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ScientificWorldJournal. 2014 Mar 2;2014:370759. doi: 10.1155/2014/370759. eCollection 2014.

Pedometers and aerobic capacity: evaluating an elementary after-school running program.

Author information

  • 1School of Physical Education, Sport, and Exercise Science, HP 360P, Ball State University, Muncie, IN 47304, USA.
  • 2School of Kinesiology, University of Louisiana at Lafayette, Lafayette, LA 70504, USA.

Abstract

Childhood obesity affects 1 of every 6 youth in the United States. One contributing factor to this statistic is a lack of physical activity (PA). Demands related to accountability which are placed on educators to demonstrate academic achievement often result in resistance to allocating time during the school day for PA. One possible solution is to consider utilizing time after school to integrate PA programs. The purpose of this study was to assess the impact of a 12-week after-school pedometer-focused PA program on aerobic capacity and to examine the relationship between step count and aerobic capacity in elementary school aged children. A group of elementary students (n = 24; 9.5 ± 0.9 years) participated in a 12-week pedometer-focused PA program that included pretraining and posttraining fitness testing via the 20-meter version of the PACER test. Paired sample t-tests revealed significant differences between the pretest (M = 21.0 laps, SD = 9.9) and posttest (M = 25.2 laps, SD = 12.2) scores (t = 4.04, P ≤ 0.001). A Pearson correlation revealed no significant relationship between individual step count and the difference between PACER pre- and posttest (r = 0.318, P = 0.130). The program improved aerobic capacity, but an increase in pedometer-calculated step count was not a predictor.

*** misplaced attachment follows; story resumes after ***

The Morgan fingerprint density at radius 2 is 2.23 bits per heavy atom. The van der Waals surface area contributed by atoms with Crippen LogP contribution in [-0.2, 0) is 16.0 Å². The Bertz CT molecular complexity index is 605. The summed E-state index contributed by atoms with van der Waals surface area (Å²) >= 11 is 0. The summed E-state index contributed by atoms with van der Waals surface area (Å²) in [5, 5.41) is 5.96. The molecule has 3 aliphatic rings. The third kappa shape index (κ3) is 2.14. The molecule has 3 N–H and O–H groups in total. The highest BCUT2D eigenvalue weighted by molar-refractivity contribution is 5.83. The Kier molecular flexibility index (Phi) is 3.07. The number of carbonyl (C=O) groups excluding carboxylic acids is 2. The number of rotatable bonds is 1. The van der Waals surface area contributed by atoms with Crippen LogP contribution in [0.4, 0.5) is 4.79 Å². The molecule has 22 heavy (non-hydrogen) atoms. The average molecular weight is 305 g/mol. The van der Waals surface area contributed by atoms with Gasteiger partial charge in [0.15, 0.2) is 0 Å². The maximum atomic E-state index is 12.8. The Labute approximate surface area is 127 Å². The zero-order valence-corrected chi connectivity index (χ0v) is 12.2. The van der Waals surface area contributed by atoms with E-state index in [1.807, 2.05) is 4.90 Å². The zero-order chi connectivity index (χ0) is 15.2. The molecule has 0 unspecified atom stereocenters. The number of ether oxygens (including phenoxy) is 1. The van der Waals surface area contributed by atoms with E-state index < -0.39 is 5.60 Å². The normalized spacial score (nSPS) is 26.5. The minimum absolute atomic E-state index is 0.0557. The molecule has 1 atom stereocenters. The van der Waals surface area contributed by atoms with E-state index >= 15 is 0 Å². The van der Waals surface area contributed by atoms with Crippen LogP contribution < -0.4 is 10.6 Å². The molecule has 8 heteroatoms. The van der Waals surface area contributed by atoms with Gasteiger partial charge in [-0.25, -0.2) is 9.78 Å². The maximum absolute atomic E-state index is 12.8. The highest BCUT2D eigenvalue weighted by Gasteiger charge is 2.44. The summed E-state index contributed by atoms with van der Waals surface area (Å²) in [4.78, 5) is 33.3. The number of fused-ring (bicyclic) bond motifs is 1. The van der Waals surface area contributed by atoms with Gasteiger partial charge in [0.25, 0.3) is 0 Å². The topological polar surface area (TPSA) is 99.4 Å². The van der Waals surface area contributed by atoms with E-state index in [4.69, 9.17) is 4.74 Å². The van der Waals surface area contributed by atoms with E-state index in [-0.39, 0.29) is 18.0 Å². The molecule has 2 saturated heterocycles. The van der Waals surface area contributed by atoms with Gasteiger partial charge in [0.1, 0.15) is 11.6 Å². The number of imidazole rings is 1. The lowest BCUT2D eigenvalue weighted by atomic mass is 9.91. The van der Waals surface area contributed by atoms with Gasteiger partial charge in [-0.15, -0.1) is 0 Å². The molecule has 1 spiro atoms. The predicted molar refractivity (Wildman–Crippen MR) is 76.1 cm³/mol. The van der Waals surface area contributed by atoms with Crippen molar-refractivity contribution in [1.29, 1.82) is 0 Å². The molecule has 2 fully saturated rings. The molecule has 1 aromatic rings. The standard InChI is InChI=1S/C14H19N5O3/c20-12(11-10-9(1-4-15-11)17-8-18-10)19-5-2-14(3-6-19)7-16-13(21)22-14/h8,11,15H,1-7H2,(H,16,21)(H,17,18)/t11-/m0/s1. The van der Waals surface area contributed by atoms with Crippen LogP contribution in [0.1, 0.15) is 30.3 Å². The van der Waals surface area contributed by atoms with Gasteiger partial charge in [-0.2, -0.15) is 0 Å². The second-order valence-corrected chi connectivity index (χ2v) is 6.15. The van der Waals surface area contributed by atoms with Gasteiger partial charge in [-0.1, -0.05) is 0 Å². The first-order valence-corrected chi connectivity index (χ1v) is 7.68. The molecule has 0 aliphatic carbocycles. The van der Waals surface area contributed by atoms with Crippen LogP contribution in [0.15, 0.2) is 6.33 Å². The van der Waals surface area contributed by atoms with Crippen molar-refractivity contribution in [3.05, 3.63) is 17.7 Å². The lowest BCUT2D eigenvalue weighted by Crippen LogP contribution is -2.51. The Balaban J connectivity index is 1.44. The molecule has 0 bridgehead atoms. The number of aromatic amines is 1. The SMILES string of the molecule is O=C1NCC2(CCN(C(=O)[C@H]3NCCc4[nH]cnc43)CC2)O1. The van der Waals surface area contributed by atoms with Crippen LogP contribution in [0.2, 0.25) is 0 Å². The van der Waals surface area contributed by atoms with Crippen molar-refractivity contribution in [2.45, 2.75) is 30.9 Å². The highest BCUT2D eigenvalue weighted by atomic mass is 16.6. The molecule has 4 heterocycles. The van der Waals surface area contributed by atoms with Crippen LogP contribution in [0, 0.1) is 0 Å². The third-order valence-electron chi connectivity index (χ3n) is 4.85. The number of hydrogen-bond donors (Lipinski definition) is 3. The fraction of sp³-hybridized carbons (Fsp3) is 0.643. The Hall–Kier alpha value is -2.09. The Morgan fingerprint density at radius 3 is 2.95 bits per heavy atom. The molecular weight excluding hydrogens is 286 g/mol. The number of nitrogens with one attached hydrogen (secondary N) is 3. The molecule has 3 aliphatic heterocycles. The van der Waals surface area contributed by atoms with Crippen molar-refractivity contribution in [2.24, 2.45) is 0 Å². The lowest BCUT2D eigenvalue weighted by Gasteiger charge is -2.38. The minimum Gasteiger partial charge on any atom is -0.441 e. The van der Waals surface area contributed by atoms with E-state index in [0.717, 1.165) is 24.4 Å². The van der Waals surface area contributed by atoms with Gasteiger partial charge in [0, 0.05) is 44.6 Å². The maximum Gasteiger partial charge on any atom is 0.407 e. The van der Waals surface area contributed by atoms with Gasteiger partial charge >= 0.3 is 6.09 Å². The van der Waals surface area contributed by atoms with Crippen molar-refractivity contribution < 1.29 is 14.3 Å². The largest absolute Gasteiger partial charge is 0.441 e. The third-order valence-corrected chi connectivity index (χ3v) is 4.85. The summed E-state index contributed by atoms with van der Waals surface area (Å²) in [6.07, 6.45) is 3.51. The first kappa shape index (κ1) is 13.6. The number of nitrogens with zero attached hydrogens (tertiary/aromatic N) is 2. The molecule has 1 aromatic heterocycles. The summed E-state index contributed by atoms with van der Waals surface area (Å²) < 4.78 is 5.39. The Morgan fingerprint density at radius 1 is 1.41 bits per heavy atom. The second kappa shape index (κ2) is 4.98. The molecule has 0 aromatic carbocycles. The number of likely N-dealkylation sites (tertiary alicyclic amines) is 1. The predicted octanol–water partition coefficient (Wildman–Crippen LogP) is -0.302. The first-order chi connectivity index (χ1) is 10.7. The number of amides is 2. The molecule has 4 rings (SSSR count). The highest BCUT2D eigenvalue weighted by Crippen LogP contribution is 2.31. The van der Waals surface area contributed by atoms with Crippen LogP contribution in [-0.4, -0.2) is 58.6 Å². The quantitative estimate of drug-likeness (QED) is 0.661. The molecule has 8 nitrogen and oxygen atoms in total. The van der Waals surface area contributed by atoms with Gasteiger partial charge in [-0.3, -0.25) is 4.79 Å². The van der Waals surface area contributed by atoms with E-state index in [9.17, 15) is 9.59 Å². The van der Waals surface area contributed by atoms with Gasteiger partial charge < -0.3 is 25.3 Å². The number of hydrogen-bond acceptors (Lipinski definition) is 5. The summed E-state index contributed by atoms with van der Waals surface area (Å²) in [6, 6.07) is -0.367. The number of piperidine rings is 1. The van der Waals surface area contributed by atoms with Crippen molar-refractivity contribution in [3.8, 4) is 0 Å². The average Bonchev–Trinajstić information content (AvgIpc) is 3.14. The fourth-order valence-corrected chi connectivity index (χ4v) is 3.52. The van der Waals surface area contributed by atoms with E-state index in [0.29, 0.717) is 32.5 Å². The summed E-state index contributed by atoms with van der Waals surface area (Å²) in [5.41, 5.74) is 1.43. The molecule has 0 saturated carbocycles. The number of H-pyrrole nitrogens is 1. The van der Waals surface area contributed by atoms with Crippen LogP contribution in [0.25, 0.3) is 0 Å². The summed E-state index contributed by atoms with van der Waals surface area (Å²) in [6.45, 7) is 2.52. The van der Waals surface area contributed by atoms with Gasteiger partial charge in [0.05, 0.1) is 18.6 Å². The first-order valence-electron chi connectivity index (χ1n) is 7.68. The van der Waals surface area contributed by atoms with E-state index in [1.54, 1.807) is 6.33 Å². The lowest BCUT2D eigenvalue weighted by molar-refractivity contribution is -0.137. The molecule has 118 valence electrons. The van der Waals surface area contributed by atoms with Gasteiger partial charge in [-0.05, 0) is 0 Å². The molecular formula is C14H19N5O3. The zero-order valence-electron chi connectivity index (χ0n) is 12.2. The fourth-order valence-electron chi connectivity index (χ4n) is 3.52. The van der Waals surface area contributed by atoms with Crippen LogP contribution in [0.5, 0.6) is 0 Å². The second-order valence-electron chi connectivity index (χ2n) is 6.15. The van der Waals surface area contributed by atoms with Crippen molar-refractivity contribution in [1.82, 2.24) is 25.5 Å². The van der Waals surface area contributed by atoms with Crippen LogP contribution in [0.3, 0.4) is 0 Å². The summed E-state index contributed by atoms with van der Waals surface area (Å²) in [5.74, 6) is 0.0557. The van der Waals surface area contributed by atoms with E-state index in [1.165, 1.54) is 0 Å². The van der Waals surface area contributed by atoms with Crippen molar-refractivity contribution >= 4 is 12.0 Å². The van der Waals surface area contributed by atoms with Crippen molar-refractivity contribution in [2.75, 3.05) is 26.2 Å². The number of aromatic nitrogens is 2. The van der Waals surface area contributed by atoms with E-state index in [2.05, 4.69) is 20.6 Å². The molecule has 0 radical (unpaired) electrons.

PMID:
24723803
[PubMed - in process]
PMCID:
PMC3958708
Free PMC Article
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